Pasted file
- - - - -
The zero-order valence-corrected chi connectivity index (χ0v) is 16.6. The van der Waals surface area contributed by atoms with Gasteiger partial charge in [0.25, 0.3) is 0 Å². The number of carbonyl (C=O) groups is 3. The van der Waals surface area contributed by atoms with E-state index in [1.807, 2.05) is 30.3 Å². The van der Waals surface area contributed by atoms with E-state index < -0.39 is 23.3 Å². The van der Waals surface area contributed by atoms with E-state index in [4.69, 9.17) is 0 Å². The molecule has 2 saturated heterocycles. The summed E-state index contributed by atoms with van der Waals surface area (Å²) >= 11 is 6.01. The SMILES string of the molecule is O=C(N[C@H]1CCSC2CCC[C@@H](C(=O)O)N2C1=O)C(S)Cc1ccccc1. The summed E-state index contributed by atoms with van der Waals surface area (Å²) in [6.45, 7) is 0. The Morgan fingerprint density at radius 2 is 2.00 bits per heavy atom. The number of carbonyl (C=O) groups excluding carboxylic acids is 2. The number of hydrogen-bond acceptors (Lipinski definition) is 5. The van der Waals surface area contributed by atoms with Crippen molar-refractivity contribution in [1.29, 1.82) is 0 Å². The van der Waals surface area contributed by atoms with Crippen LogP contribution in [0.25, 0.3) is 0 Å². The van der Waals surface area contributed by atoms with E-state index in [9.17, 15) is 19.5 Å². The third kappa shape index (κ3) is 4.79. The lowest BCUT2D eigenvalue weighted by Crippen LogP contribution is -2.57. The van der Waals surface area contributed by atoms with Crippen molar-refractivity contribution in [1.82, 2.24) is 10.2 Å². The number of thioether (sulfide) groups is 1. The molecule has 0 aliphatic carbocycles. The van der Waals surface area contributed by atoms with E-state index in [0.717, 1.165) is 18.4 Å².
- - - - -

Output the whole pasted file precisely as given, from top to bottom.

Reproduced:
The zero-order valence-corrected chi connectivity index (χ0v) is 16.6. The van der Waals surface area contributed by atoms with Gasteiger partial charge in [0.25, 0.3) is 0 Å². The number of carbonyl (C=O) groups is 3. The van der Waals surface area contributed by atoms with E-state index in [1.807, 2.05) is 30.3 Å². The van der Waals surface area contributed by atoms with E-state index < -0.39 is 23.3 Å². The van der Waals surface area contributed by atoms with E-state index in [4.69, 9.17) is 0 Å². The molecule has 2 saturated heterocycles. The summed E-state index contributed by atoms with van der Waals surface area (Å²) >= 11 is 6.01. The SMILES string of the molecule is O=C(N[C@H]1CCSC2CCC[C@@H](C(=O)O)N2C1=O)C(S)Cc1ccccc1. The summed E-state index contributed by atoms with van der Waals surface area (Å²) in [6.45, 7) is 0. The Morgan fingerprint density at radius 2 is 2.00 bits per heavy atom. The number of carbonyl (C=O) groups excluding carboxylic acids is 2. The number of hydrogen-bond acceptors (Lipinski definition) is 5. The van der Waals surface area contributed by atoms with Crippen molar-refractivity contribution in [1.29, 1.82) is 0 Å². The van der Waals surface area contributed by atoms with Crippen LogP contribution in [0.25, 0.3) is 0 Å². The van der Waals surface area contributed by atoms with E-state index in [9.17, 15) is 19.5 Å². The third kappa shape index (κ3) is 4.79. The lowest BCUT2D eigenvalue weighted by Crippen LogP contribution is -2.57. The van der Waals surface area contributed by atoms with Crippen molar-refractivity contribution in [1.82, 2.24) is 10.2 Å². The number of thioether (sulfide) groups is 1. The molecule has 0 aliphatic carbocycles. The van der Waals surface area contributed by atoms with E-state index in [0.717, 1.165) is 18.4 Å².